The Kendall Company is a twentieth-century American industrial success story. In 1903, Henry P. Kendall, at the age of 25, took over management of the Lewis Batting Company, a small, failing, family-owned cotton bleachery in Walpole, Massachusetts. Over the next decade, he grew and transformed that plant into a successful producer of absorbent cotton and gauze, primarily for medical use. He then began acquiring new plants in Rhode Island, Massachusetts and the Carolinas. The Lewis Manufacturing Company was renamed in 1924 and incorporated in 1928 as the Kendall Company. It acquired the surgical dressings firm of Bauer and Black in 1928 and the Bike Web Company in 1929, expanded holdings in the South, and added plants in Mexico in 1947 and Canada in 1950; in the 1960s it had 18 operating plants.
The Kendall Company became one of the nation’s largest manufacturers of textile products for domestic, industrial, and medical use. Its Curity line of diapers, bandages, infant wear, and hospital supplies gained nationwide use and name recognition. As leader of a major company, Henry P. Kendall played a major role in coordination of the textile industry during and after both World Wars. He was known for his embrace of the concepts of scientific management, for his improvements to worker health and safety and to the mill villages near his plants, and for his humane and collaborative management practices. Mr. Kendall retained an influential role in the company until shortly before his death in 1959.In 1972, the Kendall Company was acquired by Colgate Palmolive, which continued to carry a number of its products and brand names such as Curad, Curity and Polyken; in 1988 a separate holding company, Kendall International, with several subsidiaries, was created.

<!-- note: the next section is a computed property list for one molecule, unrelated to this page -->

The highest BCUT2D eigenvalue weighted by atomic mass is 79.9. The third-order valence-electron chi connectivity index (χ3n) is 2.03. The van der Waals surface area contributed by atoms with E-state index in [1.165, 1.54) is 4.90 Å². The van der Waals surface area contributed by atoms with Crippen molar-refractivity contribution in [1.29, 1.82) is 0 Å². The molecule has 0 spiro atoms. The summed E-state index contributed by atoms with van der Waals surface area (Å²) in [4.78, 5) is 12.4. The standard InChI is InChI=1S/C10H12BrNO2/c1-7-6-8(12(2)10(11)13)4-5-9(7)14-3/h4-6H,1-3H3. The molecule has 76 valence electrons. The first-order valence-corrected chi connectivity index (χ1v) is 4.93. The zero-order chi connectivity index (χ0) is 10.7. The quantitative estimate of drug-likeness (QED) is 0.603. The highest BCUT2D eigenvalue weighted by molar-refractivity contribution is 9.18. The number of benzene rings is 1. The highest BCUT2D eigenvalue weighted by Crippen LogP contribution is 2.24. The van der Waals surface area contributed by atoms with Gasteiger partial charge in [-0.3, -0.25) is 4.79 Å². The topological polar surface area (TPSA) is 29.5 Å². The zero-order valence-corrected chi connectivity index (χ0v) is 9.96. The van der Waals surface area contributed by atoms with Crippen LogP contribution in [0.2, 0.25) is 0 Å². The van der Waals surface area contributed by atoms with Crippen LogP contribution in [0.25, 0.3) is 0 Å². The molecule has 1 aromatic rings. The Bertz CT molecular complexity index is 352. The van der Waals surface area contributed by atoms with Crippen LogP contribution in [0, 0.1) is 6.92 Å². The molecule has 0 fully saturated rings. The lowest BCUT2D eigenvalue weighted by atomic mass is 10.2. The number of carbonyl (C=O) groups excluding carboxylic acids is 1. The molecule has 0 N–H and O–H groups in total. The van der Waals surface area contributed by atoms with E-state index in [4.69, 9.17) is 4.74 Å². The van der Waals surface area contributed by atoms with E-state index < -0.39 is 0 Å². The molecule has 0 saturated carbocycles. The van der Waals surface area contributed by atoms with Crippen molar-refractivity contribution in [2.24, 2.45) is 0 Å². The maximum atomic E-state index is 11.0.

The Kendall Company history archive contains materials about the Kendall textile company from the 1920s through the 1970s, including:
- Historical accounts of the development and activities of the Kendall Company
- Biographical accounts of Henry P. Kendall focusing on his creation and leadership of the Kendall Company
- Advertisements of various Kendall products
- Internal and public company newsletters, brochures and other publications, including descriptions and illustrations of products and the organizational structure of the company
- Documentation of the company’s role in World War II military production
- Press coverage and articles related to the company
- Photographs and memorabilia
- Programs of meetings of Kendall Old Timers’ Clubs
- Annual reports 1955-1971
- Board of Directors reports and meeting minutes 1960-1972
- Curity first aid kits from the 1940s